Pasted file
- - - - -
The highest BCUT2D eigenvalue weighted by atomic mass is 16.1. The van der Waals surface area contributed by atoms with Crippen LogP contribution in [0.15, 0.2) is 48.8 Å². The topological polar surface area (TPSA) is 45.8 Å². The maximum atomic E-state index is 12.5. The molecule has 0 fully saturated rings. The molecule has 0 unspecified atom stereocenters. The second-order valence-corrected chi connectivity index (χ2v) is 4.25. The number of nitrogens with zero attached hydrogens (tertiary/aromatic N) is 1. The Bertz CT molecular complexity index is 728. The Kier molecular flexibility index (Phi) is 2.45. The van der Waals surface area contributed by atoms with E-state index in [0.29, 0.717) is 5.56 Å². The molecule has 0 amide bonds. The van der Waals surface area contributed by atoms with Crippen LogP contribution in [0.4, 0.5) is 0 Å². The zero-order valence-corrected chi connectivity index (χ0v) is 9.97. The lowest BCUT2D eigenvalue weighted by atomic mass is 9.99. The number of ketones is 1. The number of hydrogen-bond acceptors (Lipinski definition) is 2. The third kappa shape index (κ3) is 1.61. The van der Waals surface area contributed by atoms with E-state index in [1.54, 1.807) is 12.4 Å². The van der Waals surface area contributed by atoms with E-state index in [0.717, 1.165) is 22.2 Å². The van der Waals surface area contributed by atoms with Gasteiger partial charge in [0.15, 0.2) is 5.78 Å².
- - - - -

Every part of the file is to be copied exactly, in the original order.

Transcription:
The highest BCUT2D eigenvalue weighted by atomic mass is 16.1. The van der Waals surface area contributed by atoms with Crippen LogP contribution in [0.15, 0.2) is 48.8 Å². The topological polar surface area (TPSA) is 45.8 Å². The maximum atomic E-state index is 12.5. The molecule has 0 fully saturated rings. The molecule has 0 unspecified atom stereocenters. The second-order valence-corrected chi connectivity index (χ2v) is 4.25. The number of nitrogens with zero attached hydrogens (tertiary/aromatic N) is 1. The Bertz CT molecular complexity index is 728. The Kier molecular flexibility index (Phi) is 2.45. The van der Waals surface area contributed by atoms with E-state index in [0.29, 0.717) is 5.56 Å². The molecule has 0 amide bonds. The van der Waals surface area contributed by atoms with Crippen LogP contribution in [0.4, 0.5) is 0 Å². The zero-order valence-corrected chi connectivity index (χ0v) is 9.97. The lowest BCUT2D eigenvalue weighted by atomic mass is 9.99. The number of ketones is 1. The number of hydrogen-bond acceptors (Lipinski definition) is 2. The third kappa shape index (κ3) is 1.61. The van der Waals surface area contributed by atoms with E-state index in [1.54, 1.807) is 12.4 Å². The van der Waals surface area contributed by atoms with E-state index in [0.717, 1.165) is 22.2 Å². The van der Waals surface area contributed by atoms with Gasteiger partial charge in [0.15, 0.2) is 5.78 Å².